Yesterday, when driving back to Los Angeles from a meeting in Los Angeles, Iwas listening to oral arguments in the Supreme Court case of the City of Los Angeles v. Alameda Books, Inc. This case involved a challenge to a Los Angeles municipal code which required a "dispersion" of filthy establishments to avoid the adverse results suggested from a "landmark study" of a concentration of sleeze in certain locations. At issue was the constitutionality of an amendment to or revision of the original ordinance mandating that only one type of business could be contained in any one building. That is, "mega stores" featuring more than one filthy kind of product or service would not be permitted. You could not show--for a fee--filthy movies in the same location that offensive periodicals were sold. Neither could you offer a massage.

Asked by Justice Stevens if "there are a substantial number who are similar to the one that we're talking about today," the attorney for the city responded: "I won't use an adverb to describe the amount. There are some. I don't know if it's substantial or not." Then Chief Justice Rehnquist quickly set the record straight: "That's an adjective."

As naive academic coming from a rather sheltered background, I was unaware of the amount of filth that actually exists out there. My understanding had been that "arcades" are places where teenagers go to play video games. In this context, however, these are abominable destinations where people go to watch sleezy and sickening videos. On some of the machines there, one can watch replusive parts of up to sixty filthy recordings. One can also opt to watch one in its disgusting entirety. Ugh!

Monday, June 18, 2007

Gas, food, substitutions, and grocery bills

An article in today's USA Today reports that food costs in May had increased 3.9% from the prior year. This is 1% more than inflation in general. Part of this increase, apparently, is driven by the diversion of corn to the production of ethanol which can be mixed with traditional gasoline to reduce the need for refined oil.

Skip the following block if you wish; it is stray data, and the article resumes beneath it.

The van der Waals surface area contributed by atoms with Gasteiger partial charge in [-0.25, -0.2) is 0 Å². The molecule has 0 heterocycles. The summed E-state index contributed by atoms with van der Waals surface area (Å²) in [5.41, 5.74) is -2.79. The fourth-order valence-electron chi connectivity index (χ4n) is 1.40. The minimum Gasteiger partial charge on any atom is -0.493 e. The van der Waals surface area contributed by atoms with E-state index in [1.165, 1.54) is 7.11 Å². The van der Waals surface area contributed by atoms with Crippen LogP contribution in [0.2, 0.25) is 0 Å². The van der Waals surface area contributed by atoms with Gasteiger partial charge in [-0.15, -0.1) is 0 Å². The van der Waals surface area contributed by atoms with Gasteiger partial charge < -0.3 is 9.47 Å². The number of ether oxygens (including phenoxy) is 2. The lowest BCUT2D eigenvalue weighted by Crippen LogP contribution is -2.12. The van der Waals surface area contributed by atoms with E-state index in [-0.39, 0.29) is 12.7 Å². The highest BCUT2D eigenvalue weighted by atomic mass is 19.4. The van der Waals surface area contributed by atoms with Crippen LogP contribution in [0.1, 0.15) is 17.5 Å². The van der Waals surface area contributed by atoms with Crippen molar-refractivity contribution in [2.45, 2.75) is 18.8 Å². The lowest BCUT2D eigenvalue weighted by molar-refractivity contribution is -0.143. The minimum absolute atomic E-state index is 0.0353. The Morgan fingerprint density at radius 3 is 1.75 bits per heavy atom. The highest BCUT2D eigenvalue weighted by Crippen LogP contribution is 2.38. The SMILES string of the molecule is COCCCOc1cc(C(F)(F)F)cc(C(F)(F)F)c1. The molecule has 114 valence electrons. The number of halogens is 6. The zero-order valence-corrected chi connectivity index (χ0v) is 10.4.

The reasons for the high gasoline prices we are currently experiencing are complex. Aside from the world petroleum supply per se, a major limiting factor in the U.S. gasoline supply is refining capacity. That is, buying more crude oil on the world market is not going to do a whole lot of good if it cannot be refined. Although many U.S. refineries have undergone expansion, apparently, one one new refinery has been constructed in the U.S. since the 1970s. Since refineries raise major environmental concerns, government approval to build new ones appears to be difficult, if not essentially impossible, to obtain. Can we import refined oil? Some countries may not feel they can "afford the luxury" of environmental protection, but I imagine that carrying refined gasoline in tankers may be a dangerous undertaking.

Although ethanol maintains some of the air quality concerns associated with gasoline, it at least does not have to be refined. "Stretching" the gasoline supply by adding ethanol, then, offers a way to expand the fuel supply in the face of limited refining capacity. "Diverting" corn from food and agricultural markets, however, significantly increases the demand for corn, increasing corn prices. Increased corn prices, in turn, "cascade" into the food market as a whole.

One might object that Americans, for the most part, do not eat that much corn. Even if corn prices increased 50%, if the average family only buys one can every three weeks and four cobs per month, this shouldn't be a big deal. But that is not how most corn is consumed. Sodas, and many foods, are often sweetened with corn syrup. Depending on the immediate relative prices of sugar cane and corn, bottlers may switch back and forth. If the price of corn goes up, then, the price of sugar cane will, too. Corn is also fed a great deal to pigs (explaning why so many are raised in states like Iowa). This would cause the price of pork to increase. But the bad news is that even if you do not eat pork, this will also cause the price of substitutes such as beef and chicken to increase as well. And it gets worse. If the price of corn increases, it may be more economical for farmers, under some circumstances, to substitute grain for some of the corn they may have fed the pigs. Grain, as a substitute for corn, then, would face a higher demand, causing increasing prices both to bakers who buy wheat and to cattle ranches feeding corn.